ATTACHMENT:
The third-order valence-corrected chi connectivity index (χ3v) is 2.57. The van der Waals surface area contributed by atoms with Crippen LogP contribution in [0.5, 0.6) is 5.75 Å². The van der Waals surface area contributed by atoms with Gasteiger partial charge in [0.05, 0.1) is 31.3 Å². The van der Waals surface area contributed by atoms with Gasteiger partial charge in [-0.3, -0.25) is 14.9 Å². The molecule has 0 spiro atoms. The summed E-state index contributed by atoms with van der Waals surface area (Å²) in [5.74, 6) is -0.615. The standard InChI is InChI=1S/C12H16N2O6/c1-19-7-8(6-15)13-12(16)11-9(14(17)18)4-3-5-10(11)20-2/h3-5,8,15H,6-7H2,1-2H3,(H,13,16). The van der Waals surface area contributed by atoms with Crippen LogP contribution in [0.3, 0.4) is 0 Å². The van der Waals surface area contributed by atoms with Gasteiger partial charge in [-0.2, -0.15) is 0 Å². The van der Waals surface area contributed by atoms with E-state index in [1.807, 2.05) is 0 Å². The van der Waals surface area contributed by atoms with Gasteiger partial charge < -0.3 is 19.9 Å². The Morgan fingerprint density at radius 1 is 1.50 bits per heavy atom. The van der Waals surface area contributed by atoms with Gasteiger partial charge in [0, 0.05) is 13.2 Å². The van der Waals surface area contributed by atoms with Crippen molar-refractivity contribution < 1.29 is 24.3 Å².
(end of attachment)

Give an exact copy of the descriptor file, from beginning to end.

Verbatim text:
The third-order valence-corrected chi connectivity index (χ3v) is 2.57. The van der Waals surface area contributed by atoms with Crippen LogP contribution in [0.5, 0.6) is 5.75 Å². The van der Waals surface area contributed by atoms with Gasteiger partial charge in [0.05, 0.1) is 31.3 Å². The van der Waals surface area contributed by atoms with Gasteiger partial charge in [-0.3, -0.25) is 14.9 Å². The molecule has 0 spiro atoms. The summed E-state index contributed by atoms with van der Waals surface area (Å²) in [5.74, 6) is -0.615. The standard InChI is InChI=1S/C12H16N2O6/c1-19-7-8(6-15)13-12(16)11-9(14(17)18)4-3-5-10(11)20-2/h3-5,8,15H,6-7H2,1-2H3,(H,13,16). The van der Waals surface area contributed by atoms with Crippen LogP contribution in [0.3, 0.4) is 0 Å². The van der Waals surface area contributed by atoms with Gasteiger partial charge in [-0.2, -0.15) is 0 Å². The van der Waals surface area contributed by atoms with E-state index in [1.807, 2.05) is 0 Å². The van der Waals surface area contributed by atoms with Gasteiger partial charge < -0.3 is 19.9 Å². The Morgan fingerprint density at radius 1 is 1.50 bits per heavy atom. The van der Waals surface area contributed by atoms with Gasteiger partial charge in [0, 0.05) is 13.2 Å². The van der Waals surface area contributed by atoms with Crippen molar-refractivity contribution < 1.29 is 24.3 Å².